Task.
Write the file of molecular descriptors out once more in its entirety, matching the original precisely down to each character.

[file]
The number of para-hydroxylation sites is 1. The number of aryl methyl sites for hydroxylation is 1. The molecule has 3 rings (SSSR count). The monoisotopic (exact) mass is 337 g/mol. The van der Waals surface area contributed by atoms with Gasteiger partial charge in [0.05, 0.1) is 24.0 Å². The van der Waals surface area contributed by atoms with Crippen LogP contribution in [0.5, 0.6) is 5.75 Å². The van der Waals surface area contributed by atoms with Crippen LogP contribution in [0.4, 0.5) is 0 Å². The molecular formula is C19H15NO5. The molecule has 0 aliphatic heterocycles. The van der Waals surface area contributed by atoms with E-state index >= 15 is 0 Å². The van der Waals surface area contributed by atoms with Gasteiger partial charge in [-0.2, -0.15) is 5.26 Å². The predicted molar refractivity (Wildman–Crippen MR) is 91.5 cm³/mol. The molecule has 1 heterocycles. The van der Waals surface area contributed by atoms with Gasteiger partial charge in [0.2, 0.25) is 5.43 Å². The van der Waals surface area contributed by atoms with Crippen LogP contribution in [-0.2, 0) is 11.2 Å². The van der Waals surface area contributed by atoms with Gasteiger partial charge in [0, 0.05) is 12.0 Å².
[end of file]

The number of para-hydroxylation sites is 1. The number of aryl methyl sites for hydroxylation is 1. The molecule has 3 rings (SSSR count). The monoisotopic (exact) mass is 337 g/mol. The van der Waals surface area contributed by atoms with Gasteiger partial charge in [0.05, 0.1) is 24.0 Å². The van der Waals surface area contributed by atoms with Crippen LogP contribution in [0.5, 0.6) is 5.75 Å². The van der Waals surface area contributed by atoms with Crippen LogP contribution in [0.4, 0.5) is 0 Å². The molecular formula is C19H15NO5. The molecule has 0 aliphatic heterocycles. The van der Waals surface area contributed by atoms with E-state index >= 15 is 0 Å². The van der Waals surface area contributed by atoms with Gasteiger partial charge in [-0.2, -0.15) is 5.26 Å². The predicted molar refractivity (Wildman–Crippen MR) is 91.5 cm³/mol. The molecule has 1 heterocycles. The van der Waals surface area contributed by atoms with Gasteiger partial charge in [0.2, 0.25) is 5.43 Å². The van der Waals surface area contributed by atoms with Crippen LogP contribution in [-0.2, 0) is 11.2 Å². The van der Waals surface area contributed by atoms with Gasteiger partial charge in [0, 0.05) is 12.0 Å².